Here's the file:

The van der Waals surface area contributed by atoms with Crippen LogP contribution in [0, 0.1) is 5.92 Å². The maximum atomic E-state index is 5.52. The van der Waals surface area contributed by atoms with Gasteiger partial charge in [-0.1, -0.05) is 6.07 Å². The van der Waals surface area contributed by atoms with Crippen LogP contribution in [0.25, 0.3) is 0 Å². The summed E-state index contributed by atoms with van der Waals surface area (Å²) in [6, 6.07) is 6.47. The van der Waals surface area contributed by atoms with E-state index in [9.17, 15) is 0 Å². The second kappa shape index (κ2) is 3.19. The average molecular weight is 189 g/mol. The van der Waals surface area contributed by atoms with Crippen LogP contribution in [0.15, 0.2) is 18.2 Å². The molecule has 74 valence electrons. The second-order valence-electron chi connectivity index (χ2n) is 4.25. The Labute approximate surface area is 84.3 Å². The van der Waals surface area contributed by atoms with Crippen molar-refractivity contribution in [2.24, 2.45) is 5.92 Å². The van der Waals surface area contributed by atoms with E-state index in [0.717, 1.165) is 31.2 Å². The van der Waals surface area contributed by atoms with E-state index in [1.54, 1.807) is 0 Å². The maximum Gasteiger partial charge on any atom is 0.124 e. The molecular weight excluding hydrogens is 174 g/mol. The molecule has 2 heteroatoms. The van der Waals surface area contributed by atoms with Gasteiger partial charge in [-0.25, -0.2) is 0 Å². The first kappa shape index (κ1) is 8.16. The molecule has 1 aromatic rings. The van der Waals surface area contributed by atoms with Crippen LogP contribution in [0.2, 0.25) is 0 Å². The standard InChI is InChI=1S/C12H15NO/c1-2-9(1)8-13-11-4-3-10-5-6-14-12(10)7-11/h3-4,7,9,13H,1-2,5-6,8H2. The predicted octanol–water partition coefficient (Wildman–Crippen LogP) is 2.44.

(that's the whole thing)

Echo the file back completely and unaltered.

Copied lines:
The van der Waals surface area contributed by atoms with Crippen LogP contribution in [0, 0.1) is 5.92 Å². The maximum atomic E-state index is 5.52. The van der Waals surface area contributed by atoms with Gasteiger partial charge in [-0.1, -0.05) is 6.07 Å². The van der Waals surface area contributed by atoms with Crippen LogP contribution in [0.25, 0.3) is 0 Å². The summed E-state index contributed by atoms with van der Waals surface area (Å²) in [6, 6.07) is 6.47. The van der Waals surface area contributed by atoms with E-state index in [9.17, 15) is 0 Å². The second kappa shape index (κ2) is 3.19. The average molecular weight is 189 g/mol. The van der Waals surface area contributed by atoms with Crippen LogP contribution in [0.15, 0.2) is 18.2 Å². The molecule has 74 valence electrons. The second-order valence-electron chi connectivity index (χ2n) is 4.25. The Labute approximate surface area is 84.3 Å². The van der Waals surface area contributed by atoms with Crippen molar-refractivity contribution in [2.24, 2.45) is 5.92 Å². The van der Waals surface area contributed by atoms with E-state index in [0.717, 1.165) is 31.2 Å². The van der Waals surface area contributed by atoms with E-state index in [1.54, 1.807) is 0 Å². The maximum Gasteiger partial charge on any atom is 0.124 e. The molecular weight excluding hydrogens is 174 g/mol. The molecule has 2 heteroatoms. The van der Waals surface area contributed by atoms with Gasteiger partial charge in [-0.25, -0.2) is 0 Å². The first kappa shape index (κ1) is 8.16. The molecule has 1 aromatic rings. The van der Waals surface area contributed by atoms with Crippen LogP contribution in [0.2, 0.25) is 0 Å². The standard InChI is InChI=1S/C12H15NO/c1-2-9(1)8-13-11-4-3-10-5-6-14-12(10)7-11/h3-4,7,9,13H,1-2,5-6,8H2. The predicted octanol–water partition coefficient (Wildman–Crippen LogP) is 2.44.